Travel PR: How to keep your destination relevant in 2023

After a turbulent period of travel restrictions, flight cancellations, and the cost of living crisis the global travel industry is predicted to fully rebound by 2024 (WTTO). Although the cost of living is still at an all-time high, according to Mastercard’s 2023 Travel Industry Trends report, global travel remains robust, up roughly 31% in March 2023 compared to the same period in 2019. 

Following the pandemic, consumers are placing more value on travel than ever. According to a survey by EasyJet, one in three people say they used to take travel for granted, but following restrictions they want to make the most of it, with 87% saying they will spend more on holidays this year.  

With travel back on the agenda and fast becoming a top priority for consumers, it’s vital to develop a strong PR strategy to stand out from the crowd and drive appeal in the current market. People may be willing to spend more, but they will arguably be cautious and spend time planning and researching trips before committing, so well-placed press coverage with reliable information and first-hand reviews will be key to influencing enquiry and purchasing decisions. 

Here are our top tips to develop an effective travel PR strategy to stay relevant and drive appeal from your key audiences:

Avoid buzzwords

The word “sustainability” is often thrown around and more brands and destinations are re-thinking their own strategies to become ‘greener’ businesses. However, in order to be communicated effectively, this can’t be just a tick box exercise. 

78% of global travellers say sustainable travel is important to them (Stylus 2023), but should you really be talking about sustainability in your PR strategy if you’re not committing to actionable changes? 

Reports show that while travellers say they’re interested in travelling sustainability, they are still unsure of how to do it. Therefore, travel brands need to take the lead and showcase how they’re driving change. Consider carbon calculators, experiences that give back to local communities, and transparency over sustainable pledges. 

Nail your USPs

Some may think offering something for everyone will drive mass appeal and open yourselves up to a flurry of interest, but can everywhere truly be family-friendly, a solo travel haven, couple’s paradise and group holiday at the same time?

Instead, decipher what your key selling points are and centre your strategy around these elements. This makes the destination more relevant for targeting your key media publications that are read and trusted by your specific audiences.

Keep in mind that word-of-mouth marketing is popular in the tourism industry, so a personal touch goes a long way. Consider what you want your destination to be known for – whether its culture, activities, history, food – and build unique experiences around these that travellers can’t get elsewhere.

Plan Ahead

In PR, timing is key. As well as aligning your media calendar with your business calendar – plotting every new opening, event, and promotions in advance – consider media lead times so coverage lands at exactly the right time.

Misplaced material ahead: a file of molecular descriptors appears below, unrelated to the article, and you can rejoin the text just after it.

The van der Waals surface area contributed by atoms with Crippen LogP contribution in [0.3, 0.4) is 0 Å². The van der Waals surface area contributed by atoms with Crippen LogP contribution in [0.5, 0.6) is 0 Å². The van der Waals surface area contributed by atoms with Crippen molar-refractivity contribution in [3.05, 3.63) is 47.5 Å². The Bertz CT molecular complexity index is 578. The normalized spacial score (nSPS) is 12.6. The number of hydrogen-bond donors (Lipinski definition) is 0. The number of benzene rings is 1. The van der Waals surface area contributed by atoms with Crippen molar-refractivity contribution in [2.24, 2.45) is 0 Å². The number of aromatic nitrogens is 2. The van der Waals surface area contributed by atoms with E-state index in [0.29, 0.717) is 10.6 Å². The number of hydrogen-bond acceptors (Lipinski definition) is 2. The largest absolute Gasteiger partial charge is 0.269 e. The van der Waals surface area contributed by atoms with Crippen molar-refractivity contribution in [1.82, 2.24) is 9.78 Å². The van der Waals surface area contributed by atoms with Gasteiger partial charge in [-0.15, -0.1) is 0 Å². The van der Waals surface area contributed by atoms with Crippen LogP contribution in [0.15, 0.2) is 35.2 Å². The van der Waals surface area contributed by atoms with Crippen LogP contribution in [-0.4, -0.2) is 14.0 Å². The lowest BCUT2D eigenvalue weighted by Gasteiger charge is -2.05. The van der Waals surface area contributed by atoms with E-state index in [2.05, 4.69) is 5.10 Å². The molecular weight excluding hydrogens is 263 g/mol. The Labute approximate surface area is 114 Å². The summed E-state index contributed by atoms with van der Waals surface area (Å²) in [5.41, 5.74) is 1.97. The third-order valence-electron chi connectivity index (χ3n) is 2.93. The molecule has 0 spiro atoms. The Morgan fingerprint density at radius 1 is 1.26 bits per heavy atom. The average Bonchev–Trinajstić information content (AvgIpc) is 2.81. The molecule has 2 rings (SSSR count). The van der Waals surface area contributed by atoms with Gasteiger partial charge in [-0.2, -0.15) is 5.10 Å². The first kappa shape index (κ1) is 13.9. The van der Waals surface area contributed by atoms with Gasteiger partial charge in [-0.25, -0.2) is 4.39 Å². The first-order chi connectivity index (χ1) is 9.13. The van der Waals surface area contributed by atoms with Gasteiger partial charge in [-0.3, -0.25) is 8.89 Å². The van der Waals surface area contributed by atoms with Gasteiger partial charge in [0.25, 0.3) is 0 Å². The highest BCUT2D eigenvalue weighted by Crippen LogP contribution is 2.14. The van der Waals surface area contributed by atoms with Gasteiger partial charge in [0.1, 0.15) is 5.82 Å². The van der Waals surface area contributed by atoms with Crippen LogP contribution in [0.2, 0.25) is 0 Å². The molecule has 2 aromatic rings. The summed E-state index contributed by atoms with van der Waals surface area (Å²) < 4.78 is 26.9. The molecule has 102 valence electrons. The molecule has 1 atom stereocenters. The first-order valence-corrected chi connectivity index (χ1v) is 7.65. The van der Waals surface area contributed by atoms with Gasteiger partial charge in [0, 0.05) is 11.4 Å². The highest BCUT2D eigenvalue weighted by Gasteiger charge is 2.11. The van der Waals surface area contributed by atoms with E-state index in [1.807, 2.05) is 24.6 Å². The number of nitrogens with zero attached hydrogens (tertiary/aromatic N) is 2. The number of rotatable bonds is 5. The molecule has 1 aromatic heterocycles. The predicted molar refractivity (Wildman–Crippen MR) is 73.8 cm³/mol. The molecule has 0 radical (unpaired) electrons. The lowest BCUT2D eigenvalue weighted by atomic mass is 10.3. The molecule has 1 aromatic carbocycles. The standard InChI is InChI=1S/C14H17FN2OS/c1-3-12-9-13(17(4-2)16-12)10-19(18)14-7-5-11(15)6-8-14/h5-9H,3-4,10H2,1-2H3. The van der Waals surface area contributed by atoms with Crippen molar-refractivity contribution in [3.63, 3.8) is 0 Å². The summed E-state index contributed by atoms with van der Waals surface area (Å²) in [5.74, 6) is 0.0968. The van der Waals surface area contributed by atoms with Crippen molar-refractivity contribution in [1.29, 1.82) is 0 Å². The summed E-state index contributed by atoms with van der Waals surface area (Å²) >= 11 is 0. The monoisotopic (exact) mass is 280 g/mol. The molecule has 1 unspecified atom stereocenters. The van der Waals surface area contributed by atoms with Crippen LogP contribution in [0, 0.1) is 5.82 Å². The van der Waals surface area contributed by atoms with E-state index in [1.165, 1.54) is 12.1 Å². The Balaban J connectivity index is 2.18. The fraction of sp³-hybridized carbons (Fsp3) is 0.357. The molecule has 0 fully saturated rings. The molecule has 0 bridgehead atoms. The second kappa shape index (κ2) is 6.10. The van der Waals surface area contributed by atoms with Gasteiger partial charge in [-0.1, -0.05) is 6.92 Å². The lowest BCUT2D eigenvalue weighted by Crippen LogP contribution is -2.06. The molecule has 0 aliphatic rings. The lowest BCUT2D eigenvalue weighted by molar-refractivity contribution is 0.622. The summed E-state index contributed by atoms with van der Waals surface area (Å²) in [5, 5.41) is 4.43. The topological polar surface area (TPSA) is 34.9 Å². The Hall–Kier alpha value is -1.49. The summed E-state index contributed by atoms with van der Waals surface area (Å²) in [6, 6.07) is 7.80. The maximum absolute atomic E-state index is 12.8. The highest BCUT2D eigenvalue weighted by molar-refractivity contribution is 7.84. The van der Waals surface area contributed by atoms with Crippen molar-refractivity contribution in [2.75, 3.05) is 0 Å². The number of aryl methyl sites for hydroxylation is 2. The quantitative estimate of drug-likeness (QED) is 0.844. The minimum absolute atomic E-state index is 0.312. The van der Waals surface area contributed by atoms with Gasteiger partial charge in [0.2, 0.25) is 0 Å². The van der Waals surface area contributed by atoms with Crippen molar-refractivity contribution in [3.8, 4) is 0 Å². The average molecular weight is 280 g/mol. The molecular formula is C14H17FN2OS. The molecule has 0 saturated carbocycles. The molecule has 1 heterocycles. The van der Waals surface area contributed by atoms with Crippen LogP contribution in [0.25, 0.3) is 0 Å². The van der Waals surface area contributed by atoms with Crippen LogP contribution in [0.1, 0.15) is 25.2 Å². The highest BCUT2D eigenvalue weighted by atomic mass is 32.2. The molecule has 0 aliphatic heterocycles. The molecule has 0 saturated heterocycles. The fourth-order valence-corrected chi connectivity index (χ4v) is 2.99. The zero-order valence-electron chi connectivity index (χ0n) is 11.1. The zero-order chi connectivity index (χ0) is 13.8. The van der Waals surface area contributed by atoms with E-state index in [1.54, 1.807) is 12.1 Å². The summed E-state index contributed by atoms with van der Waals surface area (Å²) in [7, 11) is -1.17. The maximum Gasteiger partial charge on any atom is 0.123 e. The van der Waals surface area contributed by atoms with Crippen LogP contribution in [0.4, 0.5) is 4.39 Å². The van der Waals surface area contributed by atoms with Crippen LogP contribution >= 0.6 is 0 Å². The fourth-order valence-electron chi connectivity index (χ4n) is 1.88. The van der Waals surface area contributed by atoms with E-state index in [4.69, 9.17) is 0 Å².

For example, when hosting press trips, media aren’t always likely to publish their articles instantly on return. If your destination is due to host a large-scale event, consider hosting a press trip well in advance to drive coverage and help build a buzz beforehand.

Most destinations rely on the summer period as their peak booking periods, so if you’re aiming to be included in article listicles around this time, media materials should be prepared and pitched at least three to six months in advance.

Likewise, consider exactly who you’re pitching to and when. Mass mail-outs will likely be deleted and unread if timings don’t align – if your destination is offering late deals with short expiry dates, make sure you have a strong media list of weekly and online contacts, as publications with long-lead times will file copy well in advance.

Utilise video content

In a digital world, seeing is believing. Social media platforms are now dominated by reels and video footage, so destinations need a bank of short, snappy footage of their tourism highlights and “hidden gems” to complement PR activity. 

Utilising influencers on press trips is a great way to collate video content, to share on social media channels. With 35% of consumers saying they use social for travel inspiration, catch their attention by giving them a real-life account of what life is like in your destination so they can visualise a holiday there. 

More often, authentic, genuine user generated content (UGC) is more likely to be trusted than heavily promotional branded videos. With Gen Z naming TikTok as their go-to inspiration when deciding holiday destinations, it’s not necessary to invest in large-scale video production.  Use visitors and influencers to capture Instagram stories and TikTok videos to showcase the true personality of your destination. 

If you’d be interested in discussing your travel PR strategy why not get in touch with our expert team today.

Get in touch with the team